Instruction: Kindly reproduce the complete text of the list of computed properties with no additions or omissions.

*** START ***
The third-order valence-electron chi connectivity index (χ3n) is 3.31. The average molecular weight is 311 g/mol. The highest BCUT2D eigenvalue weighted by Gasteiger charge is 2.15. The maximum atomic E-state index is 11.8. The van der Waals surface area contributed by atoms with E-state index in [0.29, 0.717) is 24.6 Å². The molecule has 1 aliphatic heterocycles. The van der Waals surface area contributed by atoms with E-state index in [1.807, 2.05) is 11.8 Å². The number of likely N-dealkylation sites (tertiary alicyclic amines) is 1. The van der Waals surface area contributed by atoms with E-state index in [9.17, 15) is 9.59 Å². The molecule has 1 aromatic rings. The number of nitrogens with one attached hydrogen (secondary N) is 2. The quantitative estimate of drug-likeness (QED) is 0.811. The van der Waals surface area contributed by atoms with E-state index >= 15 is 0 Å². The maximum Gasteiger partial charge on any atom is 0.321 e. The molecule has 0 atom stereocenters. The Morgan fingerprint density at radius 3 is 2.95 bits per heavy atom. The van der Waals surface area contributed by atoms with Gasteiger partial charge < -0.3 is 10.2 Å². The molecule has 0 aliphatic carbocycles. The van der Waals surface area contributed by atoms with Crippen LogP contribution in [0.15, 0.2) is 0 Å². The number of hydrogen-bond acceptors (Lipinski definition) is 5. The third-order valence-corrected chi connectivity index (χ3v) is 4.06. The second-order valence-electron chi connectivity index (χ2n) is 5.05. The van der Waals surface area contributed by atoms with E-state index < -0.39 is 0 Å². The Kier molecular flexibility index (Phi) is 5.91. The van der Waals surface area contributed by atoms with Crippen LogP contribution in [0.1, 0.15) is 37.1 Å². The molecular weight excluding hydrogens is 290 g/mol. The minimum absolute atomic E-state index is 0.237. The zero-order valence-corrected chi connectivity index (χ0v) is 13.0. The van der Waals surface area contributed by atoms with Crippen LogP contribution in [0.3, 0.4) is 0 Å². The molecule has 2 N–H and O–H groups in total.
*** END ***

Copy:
The third-order valence-electron chi connectivity index (χ3n) is 3.31. The average molecular weight is 311 g/mol. The highest BCUT2D eigenvalue weighted by Gasteiger charge is 2.15. The maximum atomic E-state index is 11.8. The van der Waals surface area contributed by atoms with E-state index in [0.29, 0.717) is 24.6 Å². The molecule has 1 aliphatic heterocycles. The van der Waals surface area contributed by atoms with E-state index in [1.807, 2.05) is 11.8 Å². The number of likely N-dealkylation sites (tertiary alicyclic amines) is 1. The van der Waals surface area contributed by atoms with E-state index in [9.17, 15) is 9.59 Å². The molecule has 1 aromatic rings. The number of nitrogens with one attached hydrogen (secondary N) is 2. The quantitative estimate of drug-likeness (QED) is 0.811. The van der Waals surface area contributed by atoms with E-state index >= 15 is 0 Å². The maximum Gasteiger partial charge on any atom is 0.321 e. The molecule has 0 atom stereocenters. The Morgan fingerprint density at radius 3 is 2.95 bits per heavy atom. The van der Waals surface area contributed by atoms with Gasteiger partial charge < -0.3 is 10.2 Å². The molecule has 0 aliphatic carbocycles. The van der Waals surface area contributed by atoms with Crippen LogP contribution in [0.15, 0.2) is 0 Å². The number of hydrogen-bond acceptors (Lipinski definition) is 5. The third-order valence-corrected chi connectivity index (χ3v) is 4.06. The second-order valence-electron chi connectivity index (χ2n) is 5.05. The van der Waals surface area contributed by atoms with E-state index < -0.39 is 0 Å². The Kier molecular flexibility index (Phi) is 5.91. The van der Waals surface area contributed by atoms with Crippen LogP contribution in [0.1, 0.15) is 37.1 Å². The molecular weight excluding hydrogens is 290 g/mol. The minimum absolute atomic E-state index is 0.237. The zero-order valence-corrected chi connectivity index (χ0v) is 13.0. The van der Waals surface area contributed by atoms with Crippen LogP contribution in [0.3, 0.4) is 0 Å². The molecule has 2 N–H and O–H groups in total.